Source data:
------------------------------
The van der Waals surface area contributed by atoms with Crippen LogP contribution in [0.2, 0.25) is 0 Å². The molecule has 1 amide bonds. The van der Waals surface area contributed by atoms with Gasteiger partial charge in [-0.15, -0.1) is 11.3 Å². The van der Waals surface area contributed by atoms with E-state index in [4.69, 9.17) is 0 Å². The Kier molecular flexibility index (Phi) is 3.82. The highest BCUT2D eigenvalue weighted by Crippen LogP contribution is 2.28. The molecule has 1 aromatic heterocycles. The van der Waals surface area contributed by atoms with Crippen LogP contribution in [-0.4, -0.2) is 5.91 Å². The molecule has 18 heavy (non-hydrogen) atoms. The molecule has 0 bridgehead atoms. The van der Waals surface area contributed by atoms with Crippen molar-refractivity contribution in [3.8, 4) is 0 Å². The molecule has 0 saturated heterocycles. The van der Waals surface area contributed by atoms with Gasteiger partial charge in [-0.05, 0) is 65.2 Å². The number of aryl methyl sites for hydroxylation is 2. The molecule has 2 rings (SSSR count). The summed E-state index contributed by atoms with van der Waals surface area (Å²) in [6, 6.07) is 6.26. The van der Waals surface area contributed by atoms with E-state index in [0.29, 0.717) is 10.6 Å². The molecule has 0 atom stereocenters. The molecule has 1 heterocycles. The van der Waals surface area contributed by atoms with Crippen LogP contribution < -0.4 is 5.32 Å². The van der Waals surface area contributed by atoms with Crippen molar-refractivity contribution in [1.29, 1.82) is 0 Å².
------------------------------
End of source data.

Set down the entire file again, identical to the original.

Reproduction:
The van der Waals surface area contributed by atoms with Crippen LogP contribution in [0.2, 0.25) is 0 Å². The molecule has 1 amide bonds. The van der Waals surface area contributed by atoms with Gasteiger partial charge in [-0.15, -0.1) is 11.3 Å². The van der Waals surface area contributed by atoms with E-state index in [4.69, 9.17) is 0 Å². The Kier molecular flexibility index (Phi) is 3.82. The highest BCUT2D eigenvalue weighted by Crippen LogP contribution is 2.28. The molecule has 1 aromatic heterocycles. The van der Waals surface area contributed by atoms with Crippen LogP contribution in [-0.4, -0.2) is 5.91 Å². The molecule has 18 heavy (non-hydrogen) atoms. The molecule has 0 bridgehead atoms. The van der Waals surface area contributed by atoms with Crippen molar-refractivity contribution in [3.8, 4) is 0 Å². The molecule has 0 saturated heterocycles. The van der Waals surface area contributed by atoms with Gasteiger partial charge in [-0.05, 0) is 65.2 Å². The number of aryl methyl sites for hydroxylation is 2. The molecule has 2 rings (SSSR count). The summed E-state index contributed by atoms with van der Waals surface area (Å²) in [6, 6.07) is 6.26. The van der Waals surface area contributed by atoms with E-state index in [0.29, 0.717) is 10.6 Å². The molecule has 0 atom stereocenters. The molecule has 1 heterocycles. The van der Waals surface area contributed by atoms with Crippen LogP contribution < -0.4 is 5.32 Å². The van der Waals surface area contributed by atoms with Crippen molar-refractivity contribution in [1.29, 1.82) is 0 Å².